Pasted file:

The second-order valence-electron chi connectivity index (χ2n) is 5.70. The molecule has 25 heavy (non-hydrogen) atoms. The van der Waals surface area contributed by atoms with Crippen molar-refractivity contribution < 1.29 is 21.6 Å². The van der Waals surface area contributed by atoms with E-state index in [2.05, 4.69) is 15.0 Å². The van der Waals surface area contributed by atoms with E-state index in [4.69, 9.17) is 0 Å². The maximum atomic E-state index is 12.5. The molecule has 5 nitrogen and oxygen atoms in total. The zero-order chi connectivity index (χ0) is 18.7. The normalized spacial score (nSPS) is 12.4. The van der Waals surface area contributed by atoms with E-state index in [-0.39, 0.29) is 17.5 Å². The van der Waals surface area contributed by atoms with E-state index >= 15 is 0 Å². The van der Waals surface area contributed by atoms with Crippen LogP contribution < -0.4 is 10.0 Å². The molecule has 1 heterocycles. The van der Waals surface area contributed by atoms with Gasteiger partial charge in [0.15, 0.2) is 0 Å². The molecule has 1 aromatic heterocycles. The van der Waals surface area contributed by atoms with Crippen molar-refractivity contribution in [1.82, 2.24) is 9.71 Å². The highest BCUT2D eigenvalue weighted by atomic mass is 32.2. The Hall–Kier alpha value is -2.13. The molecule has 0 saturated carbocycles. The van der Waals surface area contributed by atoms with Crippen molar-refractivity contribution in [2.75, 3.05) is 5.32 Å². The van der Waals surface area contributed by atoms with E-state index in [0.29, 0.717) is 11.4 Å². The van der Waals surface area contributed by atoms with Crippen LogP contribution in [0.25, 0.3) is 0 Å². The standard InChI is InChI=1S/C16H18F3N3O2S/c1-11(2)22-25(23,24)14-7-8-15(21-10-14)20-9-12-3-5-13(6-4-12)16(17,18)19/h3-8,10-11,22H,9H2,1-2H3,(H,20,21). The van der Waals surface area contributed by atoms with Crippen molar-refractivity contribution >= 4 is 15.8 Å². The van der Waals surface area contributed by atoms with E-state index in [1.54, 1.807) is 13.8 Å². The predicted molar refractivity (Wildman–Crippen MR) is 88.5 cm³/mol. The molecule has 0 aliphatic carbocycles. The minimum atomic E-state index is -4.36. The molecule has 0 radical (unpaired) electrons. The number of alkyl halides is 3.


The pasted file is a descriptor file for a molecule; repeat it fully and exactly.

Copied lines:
The second-order valence-electron chi connectivity index (χ2n) is 5.70. The molecule has 25 heavy (non-hydrogen) atoms. The van der Waals surface area contributed by atoms with Crippen molar-refractivity contribution < 1.29 is 21.6 Å². The van der Waals surface area contributed by atoms with E-state index in [2.05, 4.69) is 15.0 Å². The van der Waals surface area contributed by atoms with E-state index in [4.69, 9.17) is 0 Å². The maximum atomic E-state index is 12.5. The molecule has 5 nitrogen and oxygen atoms in total. The zero-order chi connectivity index (χ0) is 18.7. The normalized spacial score (nSPS) is 12.4. The van der Waals surface area contributed by atoms with E-state index in [-0.39, 0.29) is 17.5 Å². The van der Waals surface area contributed by atoms with E-state index >= 15 is 0 Å². The van der Waals surface area contributed by atoms with Crippen LogP contribution < -0.4 is 10.0 Å². The molecule has 1 heterocycles. The van der Waals surface area contributed by atoms with Gasteiger partial charge in [0.15, 0.2) is 0 Å². The molecule has 1 aromatic heterocycles. The van der Waals surface area contributed by atoms with Crippen molar-refractivity contribution in [1.82, 2.24) is 9.71 Å². The highest BCUT2D eigenvalue weighted by atomic mass is 32.2. The Hall–Kier alpha value is -2.13. The molecule has 0 saturated carbocycles. The van der Waals surface area contributed by atoms with Crippen molar-refractivity contribution in [2.75, 3.05) is 5.32 Å². The van der Waals surface area contributed by atoms with E-state index in [0.29, 0.717) is 11.4 Å². The van der Waals surface area contributed by atoms with Crippen LogP contribution in [0.25, 0.3) is 0 Å². The standard InChI is InChI=1S/C16H18F3N3O2S/c1-11(2)22-25(23,24)14-7-8-15(21-10-14)20-9-12-3-5-13(6-4-12)16(17,18)19/h3-8,10-11,22H,9H2,1-2H3,(H,20,21). The van der Waals surface area contributed by atoms with Crippen molar-refractivity contribution >= 4 is 15.8 Å². The van der Waals surface area contributed by atoms with E-state index in [1.54, 1.807) is 13.8 Å². The predicted molar refractivity (Wildman–Crippen MR) is 88.5 cm³/mol. The molecule has 0 aliphatic carbocycles. The minimum atomic E-state index is -4.36. The molecule has 0 radical (unpaired) electrons. The number of alkyl halides is 3.